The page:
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One of the most important questions the Open Networking User Group considered in the last year was: What do "interoperable" and "open" mean in today's market? Twenty-five years ago these concepts were easier to define, as there were two main open protocols to consider: the Open Systems Interconnection model and TCP/IP. We all know which approach won. But the point is that we defined "open" by a protocol or set of protocols that exchanged information between devices to move packets. We all know TCP/IP is an open protocol defined by the Internet Engineering Task Force. And yes, it allowed different vendors to connect in this forwarding of TCP/IP packets, thus providing a level of interoperability.
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What most don’t know is that an engineer at the MITRE Corporation held a million-dollar-plus contract over the heads of vendors, saying the contract would be granted to the vendor or vendors that supported Simple Network Management Protocol, as SNMP delivered interoperability. The vendors at the time were willing to adopt an open approach to forwarding packets, but management of devices was proprietary. Thus, in reality, SNMP fell short of enabling total interoperability by today's standards -- as NetOps would have to master various network management systems that would naturally limit the number of vendors.
In today's market, there is no TCP/IP or SNMP equivalent that will open up the networking industry. At a 2015 Open Networking User Group (ONUG) board meeting, we reviewed the results of a survey that asked the ONUG community “How open is your network?" Ninety-seven percent said they had "not at all" open or "somewhat" open networks. We pondered this result and ultimately agreed that "open" now means choice and options -- not necessarily a particular protocol, technology or open source project. The separation of proprietary hardware from its software is at the root of today’s open software-defined infrastructure movement and spans networking, storage and servers -- encompassing both legacy applications and new, distributed computing, based upon microservices, library OS, unikernel, etc.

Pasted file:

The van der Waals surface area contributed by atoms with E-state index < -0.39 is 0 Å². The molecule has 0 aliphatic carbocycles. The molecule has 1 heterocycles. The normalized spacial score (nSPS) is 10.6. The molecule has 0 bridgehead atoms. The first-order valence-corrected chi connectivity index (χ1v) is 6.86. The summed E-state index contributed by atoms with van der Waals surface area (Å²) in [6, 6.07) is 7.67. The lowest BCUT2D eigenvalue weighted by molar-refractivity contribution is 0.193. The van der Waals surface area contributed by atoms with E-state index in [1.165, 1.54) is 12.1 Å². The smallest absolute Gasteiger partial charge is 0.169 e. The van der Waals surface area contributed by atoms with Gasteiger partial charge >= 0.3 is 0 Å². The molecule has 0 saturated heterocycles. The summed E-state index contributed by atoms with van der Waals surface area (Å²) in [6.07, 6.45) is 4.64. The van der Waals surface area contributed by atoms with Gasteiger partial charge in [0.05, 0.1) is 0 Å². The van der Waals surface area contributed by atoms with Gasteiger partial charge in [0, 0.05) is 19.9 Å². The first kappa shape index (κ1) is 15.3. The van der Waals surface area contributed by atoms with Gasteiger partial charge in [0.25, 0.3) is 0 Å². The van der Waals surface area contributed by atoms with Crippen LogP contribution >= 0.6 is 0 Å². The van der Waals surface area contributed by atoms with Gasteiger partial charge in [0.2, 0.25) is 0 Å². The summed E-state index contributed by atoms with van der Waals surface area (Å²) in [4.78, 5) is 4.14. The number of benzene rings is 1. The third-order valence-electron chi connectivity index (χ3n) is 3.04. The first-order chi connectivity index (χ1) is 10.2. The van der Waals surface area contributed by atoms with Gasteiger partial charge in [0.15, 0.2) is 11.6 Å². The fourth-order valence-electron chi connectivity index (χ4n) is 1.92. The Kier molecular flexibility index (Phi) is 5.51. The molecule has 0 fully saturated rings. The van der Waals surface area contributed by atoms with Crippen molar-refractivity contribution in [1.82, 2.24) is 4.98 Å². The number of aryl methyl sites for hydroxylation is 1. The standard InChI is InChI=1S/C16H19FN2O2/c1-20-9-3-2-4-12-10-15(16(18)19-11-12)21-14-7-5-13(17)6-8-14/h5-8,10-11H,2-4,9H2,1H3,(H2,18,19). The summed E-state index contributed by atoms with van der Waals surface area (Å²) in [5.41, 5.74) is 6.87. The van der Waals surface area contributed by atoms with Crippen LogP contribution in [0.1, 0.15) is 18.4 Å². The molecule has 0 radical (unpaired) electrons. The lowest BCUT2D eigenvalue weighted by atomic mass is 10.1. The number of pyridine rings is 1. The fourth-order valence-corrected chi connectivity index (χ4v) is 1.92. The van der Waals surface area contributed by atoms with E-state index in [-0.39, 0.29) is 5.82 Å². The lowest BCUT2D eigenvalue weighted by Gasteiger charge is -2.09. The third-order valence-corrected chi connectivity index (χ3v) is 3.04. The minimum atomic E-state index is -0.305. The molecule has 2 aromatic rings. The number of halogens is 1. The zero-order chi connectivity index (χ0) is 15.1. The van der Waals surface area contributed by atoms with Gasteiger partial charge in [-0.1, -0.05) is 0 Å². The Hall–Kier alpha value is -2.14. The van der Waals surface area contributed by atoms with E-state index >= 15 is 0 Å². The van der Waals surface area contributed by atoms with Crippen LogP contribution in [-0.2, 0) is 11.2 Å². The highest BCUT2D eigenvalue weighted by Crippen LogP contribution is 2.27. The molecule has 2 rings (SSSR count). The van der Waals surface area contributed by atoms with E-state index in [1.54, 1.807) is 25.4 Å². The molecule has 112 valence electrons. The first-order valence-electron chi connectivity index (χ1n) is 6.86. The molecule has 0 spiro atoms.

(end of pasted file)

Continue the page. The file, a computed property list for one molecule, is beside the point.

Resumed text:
Open networks call for decoupling software and hardware, which has two implications. First, hardware becomes less relevant, and hence the drive for commoditization to lower its cost. Second, software can run on different types of hardware -- such as white box switches, server/x86 or disk drives -- and can support integration of embedded functionality and external controller applications via APIs. Network virtualization, container networking, network overlays and DevOps automation are services enabled by the separation we see in open networks. This is where choice and options are coming from today -- the opening or separation of hardware and software as IT moves to a software-defined world.
Interoperability means IT controls procurement, mitigating vendor lock-in. Many are looking for interoperability through automated orchestration software that configures and change-manages infrastructure components, be it servers, virtual or physical networking devices, or storage. Just like SNMP allowed interoperability at the management level 25 years ago, so too could orchestration software like Kubernetes, Mesophere, Ansible, Puppet Labs, SaltStack, Chef, CFEngine, Vagrant, homegrown DevOps, et al, today. The goal is for these orchestration systems, some of which are open source projects, to enable the mixing and matching of devices at each level of the IT stack, through control, automation and management. At ONUG we've announced the IT services lifecycle management framework, which seeks to open up orchestration so interoperability can once again be a central part of the IT stack.
As we move into 2016, ONUG is committed to advancing open networks, open software-defined infrastructure and interoperability, with two major meetings planned for the coming year. Intuit will host our spring conference in Mountain View, California, on May 9-11. In the fall, ONUG returns to New York, meeting at the Metropolitan Pavilion on Oct. 24-26.
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